I wonder if either of these two scenarios ever happened:

  • Author A: writes story
  • Author B: This stinks. writes derivative work of A's work that fixes perceived weakness from the original


  • Author A: writes story
  • Author B: I disagree with a premise found in A's story. writes derivative with different premise

The second scenario doesn't necessarily have to be a philosophical/ideological disagreement. It could also be a disagreement like "The author doesn't understand the real cause in 1830s China of that problem; if I wrote it, this would be the consequence of doing that given the situation..." "I don't know of anyone who would react that way to the inciting incident/climax, and this colors the rest of the story for me. Let me fix that..." or even "The author sets up this situation thinking it's a good thing, but I think that would be awful to happen to me! I'd like to see a character that hates this setup..."

I am aware that there is probably less of either of this explicitly nowadays due to copyright. Do these ever happen, and how does an author pull off "improving" a work without doing looking like they're attempting to do insult to the original/original's author?

By "well-known" I mean, and please take these as metaphors, "not something you'd find on Wattpad," "not from a vanity publisher," "something you may or may not have heard about in a college literature survey class depending on the sort of professor you had," and/or "has had at least a million pairs of eyes touch it."

  • 3
    The scenario you describe has happened but I fear there are two issues with your question: (1) asking for prominent examples makes the question opinion based, and (2) simply asking for examples turns this into a list question. Both are reasons for closure on this site. I hope you can edit this question so as to eliminate both issues.
    – Tsundoku
    Sep 1, 2020 at 19:02
  • Is this about fanfic in particular? Because a writer of original fiction can derive inspiration from disgust with another work.
    – Mary
    Sep 2, 2020 at 2:09
  • It’s not about fanfiction, it’s about “fanfiction.” Not necessarily what we would identify as the modern phenomenon, even if it happens in the modern era. A good example might involve something where an author in an interview about their work, “I explicitly wrote this as a response/in reaction to/as an improvement upon...” It also might not; that’s just one possible answer. Sep 2, 2020 at 2:12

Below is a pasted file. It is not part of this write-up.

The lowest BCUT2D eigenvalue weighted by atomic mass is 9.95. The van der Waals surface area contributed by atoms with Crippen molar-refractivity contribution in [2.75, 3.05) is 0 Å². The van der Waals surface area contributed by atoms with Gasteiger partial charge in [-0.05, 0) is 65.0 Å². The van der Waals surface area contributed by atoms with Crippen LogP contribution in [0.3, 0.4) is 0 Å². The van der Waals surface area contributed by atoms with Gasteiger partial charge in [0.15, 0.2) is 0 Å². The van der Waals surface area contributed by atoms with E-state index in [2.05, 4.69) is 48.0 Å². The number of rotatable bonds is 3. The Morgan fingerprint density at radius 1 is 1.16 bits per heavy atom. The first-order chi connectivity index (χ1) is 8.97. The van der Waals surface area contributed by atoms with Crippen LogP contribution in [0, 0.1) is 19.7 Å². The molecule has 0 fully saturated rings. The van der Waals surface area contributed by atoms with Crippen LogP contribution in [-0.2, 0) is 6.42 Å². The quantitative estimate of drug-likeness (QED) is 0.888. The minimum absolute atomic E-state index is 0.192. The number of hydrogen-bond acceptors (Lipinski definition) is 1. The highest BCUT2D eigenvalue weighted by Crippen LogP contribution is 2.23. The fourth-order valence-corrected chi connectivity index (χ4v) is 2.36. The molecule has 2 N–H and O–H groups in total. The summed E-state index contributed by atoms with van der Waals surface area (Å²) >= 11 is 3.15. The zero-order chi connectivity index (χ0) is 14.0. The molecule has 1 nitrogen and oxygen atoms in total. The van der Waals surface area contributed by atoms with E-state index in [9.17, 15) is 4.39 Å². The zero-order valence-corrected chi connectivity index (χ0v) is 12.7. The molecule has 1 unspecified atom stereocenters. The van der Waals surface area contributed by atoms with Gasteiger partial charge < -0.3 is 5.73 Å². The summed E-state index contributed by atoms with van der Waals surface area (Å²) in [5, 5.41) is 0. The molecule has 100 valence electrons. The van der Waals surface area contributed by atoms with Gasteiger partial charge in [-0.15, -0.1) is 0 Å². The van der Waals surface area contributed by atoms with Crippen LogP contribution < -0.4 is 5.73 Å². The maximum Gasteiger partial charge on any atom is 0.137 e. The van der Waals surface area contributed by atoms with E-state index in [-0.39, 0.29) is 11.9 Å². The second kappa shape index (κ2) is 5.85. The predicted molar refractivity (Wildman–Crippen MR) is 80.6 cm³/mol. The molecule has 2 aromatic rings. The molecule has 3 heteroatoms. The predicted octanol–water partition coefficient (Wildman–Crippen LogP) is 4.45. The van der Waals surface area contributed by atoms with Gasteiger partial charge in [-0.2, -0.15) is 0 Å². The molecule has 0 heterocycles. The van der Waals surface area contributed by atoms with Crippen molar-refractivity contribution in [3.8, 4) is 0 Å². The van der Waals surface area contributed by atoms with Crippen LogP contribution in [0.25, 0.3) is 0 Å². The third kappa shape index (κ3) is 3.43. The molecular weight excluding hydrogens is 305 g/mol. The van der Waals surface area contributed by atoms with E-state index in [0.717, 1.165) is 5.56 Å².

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    @mikado Right. Authors have rewritten existing works throughout the history of literature. (Which is why this is an open-ended question.)
    – Tsundoku
    Sep 2, 2020 at 12:05
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    Agreed that this is too open-ended and that there are many examples of "fixed" works out there. Plus, adding the question of "how does the author get away with this?"adds an additional question. Sep 2, 2020 at 12:21

1 Answer 1


To pick a narrow and specific interpretation of your question that doesn't devolve into a list of historic "derived works" like Milton's Paradise Lost retelling Biblical stories, or any of the hundreds of King Arthur or Robin Hood retellings, I'll focus on works that explicitly reject an aspect of the original work and seek to redress its shortcomings, not just a retelling of classic stories.

I think a good example that illustrates your concept would be Kirill Eskov's The Last Ringbearer, described by Wikipedia as "an alternative account of [..] the events of J.R.R. Tolkien's The Lord of the Rings". The core conceit of the book is that the narrative of Lord of the Rings is one "written by the victors", which in this case is the anti-industrial, anti-technological regime of the Elves and their Gondorian vassals, who oppose the nations of Mordor who focus on developing industrial technology to challenge the ancient superstitions of the elves.

This work is an explicit rejection of the ideological mindset that underpins the original work, and an attempt to create an alternate version with a modernist, possibly rationalist mindset.

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